May 10, 2010 |
Kathleen Sligh's colleagues at Roxborough High call her "an education angel. " At George Washington High, Yvonne Schwiker is a "treasure and an inspiration," her principal said. Kareem Demetrius Edwards "helped me to realize that my potential as a student is more powerful than anything," one of his pupils at Parkway West High said. They are emblematic of excellent teachers citywide - men and women who spend nights and weekends on schoolwork, who dip into their own pockets for supplies, who take a personal interest in their students' lives.
February 21, 2003 |
Here's some good news for the Convention Center. A society of 6,000 educators has just decided to book a meeting there in 2009 - despite the political, legal and labor turmoil surrounding the building, which is one of Philadelphia's chief economic drivers. "We got the confirmation last week," said Jack P. Ferguson, the man charged with persuading major shows to book the center for meetings planned years in advance. The group asked not to be identified until all its members were notified that Philadelphia was chosen as the 2009 meeting site, he said.
November 21, 1999 |
George Crispin lets out a weary chuckle when questioned about the changes he has seen in education over the span of his 38-year career. Among the first teachers hired when Washington Township High School opened in 1962, Crispin plans to retire in December to tend his 8-acre farm and teach English part time at Rowan University. According to the Washington Township School District, Crispin is the last of the high school's original teachers to leave. "Teaching today is so much more demanding.
October 16, 2005 |
Drawing from personal experience as a disruptive, underachieving student from a poor Los Angeles neighborhood, Eboni Wilson, the former principal of Chester High School, urged urban educators yesterday to raise the bar and give students the tools to reach it. In a keynote speech charged with passion and injected with his own poetry, Wilson tried to inspire about 100 educators at the Urban Education Conference at Penn's Landing to see the potential...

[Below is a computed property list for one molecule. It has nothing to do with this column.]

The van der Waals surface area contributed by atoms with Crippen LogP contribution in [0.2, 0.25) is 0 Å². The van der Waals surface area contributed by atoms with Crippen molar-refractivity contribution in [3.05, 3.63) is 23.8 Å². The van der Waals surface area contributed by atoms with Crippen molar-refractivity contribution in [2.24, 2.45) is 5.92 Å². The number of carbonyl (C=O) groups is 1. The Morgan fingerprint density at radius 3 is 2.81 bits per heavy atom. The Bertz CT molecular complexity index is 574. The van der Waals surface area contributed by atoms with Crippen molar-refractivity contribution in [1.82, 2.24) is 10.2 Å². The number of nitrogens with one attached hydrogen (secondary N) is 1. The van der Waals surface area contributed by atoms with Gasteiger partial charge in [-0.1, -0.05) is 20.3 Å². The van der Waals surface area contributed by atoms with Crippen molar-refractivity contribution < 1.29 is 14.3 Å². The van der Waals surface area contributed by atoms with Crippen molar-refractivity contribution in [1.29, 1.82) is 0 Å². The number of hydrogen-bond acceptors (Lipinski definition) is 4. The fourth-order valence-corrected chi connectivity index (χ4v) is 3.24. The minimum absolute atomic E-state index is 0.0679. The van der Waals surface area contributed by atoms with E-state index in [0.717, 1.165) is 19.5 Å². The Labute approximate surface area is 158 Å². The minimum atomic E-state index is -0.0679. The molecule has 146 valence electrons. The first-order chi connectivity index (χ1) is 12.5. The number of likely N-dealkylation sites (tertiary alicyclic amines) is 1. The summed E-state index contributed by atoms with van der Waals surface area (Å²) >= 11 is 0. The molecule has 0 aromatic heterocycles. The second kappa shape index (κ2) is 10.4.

December 6, 1998 |
Fifteen years ago, Harvard psychologist Howard Gardner became an educational guru with a near-cult status after he wrote Frames of Mind. He made the social judgment that there were seven kinds of intelligences: linguistic, musical, mathematical, spatial, kinesthetic (related to movement), intrapersonal and interpersonal. And his rigorous research clearly backed up his thinking. For many educators, Gardner had uncovered the factors that seemed to explain why students may excel at one subject but lag behind in others.
April 11, 2013 |
Mary Burke, the principal of St. Anthony of Padua School in Camden, had some good news: St. Anthony's was no longer last in math. The school's point total in "First in Math," an online program of timed games, had crawled from 19th place among diocesan schools to 16th in just a couple of weeks. Upon hearing her announcement, the 162 students packed into the school's basement room burst into applause. For Burke, too, it was a moment worth celebrating - not because her students were suddenly math geniuses, but because they had persevered, worked hard, and refused to let failure topple them.
November 20, 2013 |
New Jersey education officials announced a new website Monday with thousands of resources to help educators and others implement the state's new, more rigorous curriculum standards. Parents, students, and others will be able to access the Educator Resource Exchange, but the officials said only educators would be able to contribute, both by posting their own materials or by rating what they find there. "The richness and value of this initiative stems from the partnership it forms with our teachers and other educators to develop and share lesson plans, assessment items, homework assignments, and other educational resources," said state Education Commissioner Chris Cerf.
October 24, 1990 |
Camden County educators want a change in state law that would allow law enforcement officials to disclose confidential information about drug charges involving juveniles. That was the consensus reached Monday at a conference for more than 300 educators and law enforcement officials sponsored by the Camden County Prosecutor's Office. The educators, representing public and parochial schools throughout the county, said they were so determined to rid their schools of drug sellers that they were willing to endorse a proposal for a change in the state law that governs the release of information on Juvenile Court proceedings.
September 22, 1999 |
Superintendent David Hornbeck's effectiveness in improving the caliber of our public schools remains a hotly divided issue. The exodus of employees represents a unique opportunity for the district to replace mostly stagnant educators with fresh, excited, new ones. Others, however, see confusing, poorly communicated policies of the Hornbeck administration frustrating many seasoned educators, and driving them out. Given their subpar salaries, why would they want to stay when the state allowed them to "retire" to private or out-of-town public school positions?
June 21, 1987 |
Doris Paine isn't going to retire from her teaching job in the Pennsburg School District for at least six years, but she has begun preparing for the day when she no longer will be collecting a regular paycheck. On the advice of a friend, Paine made an appointment with a consultant from Lincoln Investment Planning Inc., a money management firm in Jenkintown to discuss her financial future. On Tuesday, Paine spend about 1 1/2 hours with a consultant figuring ways to shelter and invest her money so she would be able to live comfortably once she retires.